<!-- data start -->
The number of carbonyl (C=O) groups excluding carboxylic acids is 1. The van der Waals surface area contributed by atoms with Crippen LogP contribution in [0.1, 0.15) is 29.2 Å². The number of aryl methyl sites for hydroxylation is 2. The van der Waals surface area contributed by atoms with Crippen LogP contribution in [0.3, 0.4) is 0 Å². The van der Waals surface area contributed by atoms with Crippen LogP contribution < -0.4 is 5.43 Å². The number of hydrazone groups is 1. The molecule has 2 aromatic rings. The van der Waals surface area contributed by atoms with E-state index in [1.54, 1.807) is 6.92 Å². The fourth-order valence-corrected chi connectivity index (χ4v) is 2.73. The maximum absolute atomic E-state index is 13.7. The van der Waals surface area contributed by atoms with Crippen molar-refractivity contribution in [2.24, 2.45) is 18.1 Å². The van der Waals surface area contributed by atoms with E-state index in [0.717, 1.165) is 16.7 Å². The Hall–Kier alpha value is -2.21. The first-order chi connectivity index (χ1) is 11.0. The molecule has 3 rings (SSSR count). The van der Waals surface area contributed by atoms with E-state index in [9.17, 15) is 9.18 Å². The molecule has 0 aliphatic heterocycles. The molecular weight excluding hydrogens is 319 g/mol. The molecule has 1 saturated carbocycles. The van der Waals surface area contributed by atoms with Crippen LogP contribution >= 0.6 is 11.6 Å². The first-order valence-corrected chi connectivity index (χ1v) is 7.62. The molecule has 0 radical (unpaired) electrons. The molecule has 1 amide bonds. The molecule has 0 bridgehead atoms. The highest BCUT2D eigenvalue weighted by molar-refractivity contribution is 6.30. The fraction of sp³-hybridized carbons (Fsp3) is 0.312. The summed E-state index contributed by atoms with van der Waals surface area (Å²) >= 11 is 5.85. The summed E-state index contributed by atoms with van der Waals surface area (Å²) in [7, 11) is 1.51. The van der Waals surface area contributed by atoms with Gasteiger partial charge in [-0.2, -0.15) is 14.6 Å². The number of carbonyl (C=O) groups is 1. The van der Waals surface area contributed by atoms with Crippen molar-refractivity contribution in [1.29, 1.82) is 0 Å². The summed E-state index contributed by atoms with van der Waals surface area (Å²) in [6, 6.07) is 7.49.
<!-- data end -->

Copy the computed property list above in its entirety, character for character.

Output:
The number of carbonyl (C=O) groups excluding carboxylic acids is 1. The van der Waals surface area contributed by atoms with Crippen LogP contribution in [0.1, 0.15) is 29.2 Å². The number of aryl methyl sites for hydroxylation is 2. The van der Waals surface area contributed by atoms with Crippen LogP contribution in [0.3, 0.4) is 0 Å². The van der Waals surface area contributed by atoms with Crippen LogP contribution < -0.4 is 5.43 Å². The number of hydrazone groups is 1. The molecule has 2 aromatic rings. The van der Waals surface area contributed by atoms with E-state index in [1.54, 1.807) is 6.92 Å². The fourth-order valence-corrected chi connectivity index (χ4v) is 2.73. The maximum absolute atomic E-state index is 13.7. The van der Waals surface area contributed by atoms with Crippen molar-refractivity contribution in [2.24, 2.45) is 18.1 Å². The van der Waals surface area contributed by atoms with E-state index in [0.717, 1.165) is 16.7 Å². The Hall–Kier alpha value is -2.21. The first-order chi connectivity index (χ1) is 11.0. The molecule has 3 rings (SSSR count). The van der Waals surface area contributed by atoms with E-state index in [9.17, 15) is 9.18 Å². The molecule has 0 aliphatic heterocycles. The molecular weight excluding hydrogens is 319 g/mol. The molecule has 1 saturated carbocycles. The van der Waals surface area contributed by atoms with Crippen LogP contribution >= 0.6 is 11.6 Å². The first-order valence-corrected chi connectivity index (χ1v) is 7.62. The molecule has 0 radical (unpaired) electrons. The molecule has 1 amide bonds. The molecule has 0 bridgehead atoms. The highest BCUT2D eigenvalue weighted by molar-refractivity contribution is 6.30. The fraction of sp³-hybridized carbons (Fsp3) is 0.312. The summed E-state index contributed by atoms with van der Waals surface area (Å²) >= 11 is 5.85. The summed E-state index contributed by atoms with van der Waals surface area (Å²) in [7, 11) is 1.51. The van der Waals surface area contributed by atoms with Gasteiger partial charge in [-0.2, -0.15) is 14.6 Å². The number of carbonyl (C=O) groups is 1. The van der Waals surface area contributed by atoms with Crippen molar-refractivity contribution in [1.29, 1.82) is 0 Å². The summed E-state index contributed by atoms with van der Waals surface area (Å²) in [6, 6.07) is 7.49.